Estimating cost functions for the four large carnivores in Sweden

Estimating cost functions for the four large carnivores in Sweden The Swedish carnivore policy goal for the four large carnivores – wolverine ( Gulo gulo ), wolf ( Canis lupus ), brown bear ( Ursus arctos ) and lynx ( Lynx lynx ) – is to ensure a minimum viable population on a long-term basis. To reach this goal the policy restricts population regulation activities, like hunting (prohibited for wolverine and wolf and restricted for brown bear and lynx) in Sweden. For owners of semi-domesticated (i.e. reindeer), and domesticated (livestock) animals this policy and the existence of individuals of these four species results in externalities associated with predation. This paper presents econometric estimates of the predation and the social costs for these four species, based on ecological models of functional response. The data on costs is based on compensation provided to livestock owners by the Swedish government. The paper also applies these econometric estimates to predict the social cost per species when the population goals of the Swedish carnivore policy are reached. Based on out our model the wolverine and the lynx will impose the highest marginal, as well as total costs on society, given the current policy goals. The wolf is an efficient predator, but due to its geographical distribution in Sweden, its social costs are less than anticipated. The brown bear is largely omnivorous, thus resulting in relatively low social costs. http://www.deepdyve.com/assets/images/DeepDyve-Logo-lg.png Ecological Economics Elsevier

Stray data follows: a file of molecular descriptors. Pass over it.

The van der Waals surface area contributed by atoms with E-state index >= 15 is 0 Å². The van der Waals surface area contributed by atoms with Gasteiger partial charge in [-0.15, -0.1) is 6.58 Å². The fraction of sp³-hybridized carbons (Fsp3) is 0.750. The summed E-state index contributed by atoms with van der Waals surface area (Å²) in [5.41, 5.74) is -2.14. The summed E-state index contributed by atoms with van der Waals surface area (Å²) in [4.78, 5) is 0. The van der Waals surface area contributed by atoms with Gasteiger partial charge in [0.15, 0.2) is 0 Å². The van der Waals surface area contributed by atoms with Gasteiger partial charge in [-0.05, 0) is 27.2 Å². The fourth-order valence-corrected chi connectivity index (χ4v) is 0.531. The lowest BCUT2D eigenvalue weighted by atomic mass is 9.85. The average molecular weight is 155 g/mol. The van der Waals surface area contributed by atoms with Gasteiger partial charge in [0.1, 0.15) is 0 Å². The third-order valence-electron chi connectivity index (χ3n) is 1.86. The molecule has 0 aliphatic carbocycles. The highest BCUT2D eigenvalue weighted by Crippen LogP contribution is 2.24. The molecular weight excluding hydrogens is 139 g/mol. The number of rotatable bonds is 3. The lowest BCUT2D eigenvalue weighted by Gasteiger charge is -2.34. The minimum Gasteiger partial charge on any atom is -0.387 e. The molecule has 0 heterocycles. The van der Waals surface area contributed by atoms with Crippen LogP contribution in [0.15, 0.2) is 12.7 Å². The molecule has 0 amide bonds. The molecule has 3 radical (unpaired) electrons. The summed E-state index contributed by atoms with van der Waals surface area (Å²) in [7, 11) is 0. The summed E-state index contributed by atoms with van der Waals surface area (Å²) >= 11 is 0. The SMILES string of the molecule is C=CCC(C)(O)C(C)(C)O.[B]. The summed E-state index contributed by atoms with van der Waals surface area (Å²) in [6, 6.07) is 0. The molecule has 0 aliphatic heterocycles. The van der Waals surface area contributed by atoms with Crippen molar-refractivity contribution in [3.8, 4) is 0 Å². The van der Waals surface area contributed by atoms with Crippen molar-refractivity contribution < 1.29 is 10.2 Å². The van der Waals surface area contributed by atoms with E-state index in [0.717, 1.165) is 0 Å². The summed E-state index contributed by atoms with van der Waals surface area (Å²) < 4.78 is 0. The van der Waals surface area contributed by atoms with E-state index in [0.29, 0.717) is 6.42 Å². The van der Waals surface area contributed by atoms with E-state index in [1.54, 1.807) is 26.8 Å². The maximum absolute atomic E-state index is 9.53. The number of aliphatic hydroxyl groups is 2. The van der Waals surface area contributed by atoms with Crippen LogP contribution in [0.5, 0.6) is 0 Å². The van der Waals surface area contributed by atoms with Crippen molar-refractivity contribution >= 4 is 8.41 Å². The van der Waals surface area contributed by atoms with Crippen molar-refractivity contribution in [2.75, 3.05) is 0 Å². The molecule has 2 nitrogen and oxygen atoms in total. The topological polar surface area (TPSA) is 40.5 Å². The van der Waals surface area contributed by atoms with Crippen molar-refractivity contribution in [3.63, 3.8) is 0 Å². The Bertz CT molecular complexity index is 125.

Estimating cost functions for the four large carnivores in Sweden

Ecological Economics, Volume 68 (1) – Dec 1, 2008

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Publisher
Elsevier
Copyright
Copyright © 2008 Elsevier B.V.
ISSN
0921-8009
D.O.I.
10.1016/j.ecolecon.2008.05.008
Publisher site
See Article on Publisher Site

Abstract

The Swedish carnivore policy goal for the four large carnivores – wolverine ( Gulo gulo ), wolf ( Canis lupus ), brown bear ( Ursus arctos ) and lynx ( Lynx lynx ) – is to ensure a minimum viable population on a long-term basis. To reach this goal the policy restricts population regulation activities, like hunting (prohibited for wolverine and wolf and restricted for brown bear and lynx) in Sweden. For owners of semi-domesticated (i.e. reindeer), and domesticated (livestock) animals this policy and the existence of individuals of these four species results in externalities associated with predation. This paper presents econometric estimates of the predation and the social costs for these four species, based on ecological models of functional response. The data on costs is based on compensation provided to livestock owners by the Swedish government. The paper also applies these econometric estimates to predict the social cost per species when the population goals of the Swedish carnivore policy are reached. Based on out our model the wolverine and the lynx will impose the highest marginal, as well as total costs on society, given the current policy goals. The wolf is an efficient predator, but due to its geographical distribution in Sweden, its social costs are less than anticipated. The brown bear is largely omnivorous, thus resulting in relatively low social costs.

Journal

Ecological EconomicsElsevier

Published: Dec 1, 2008

References

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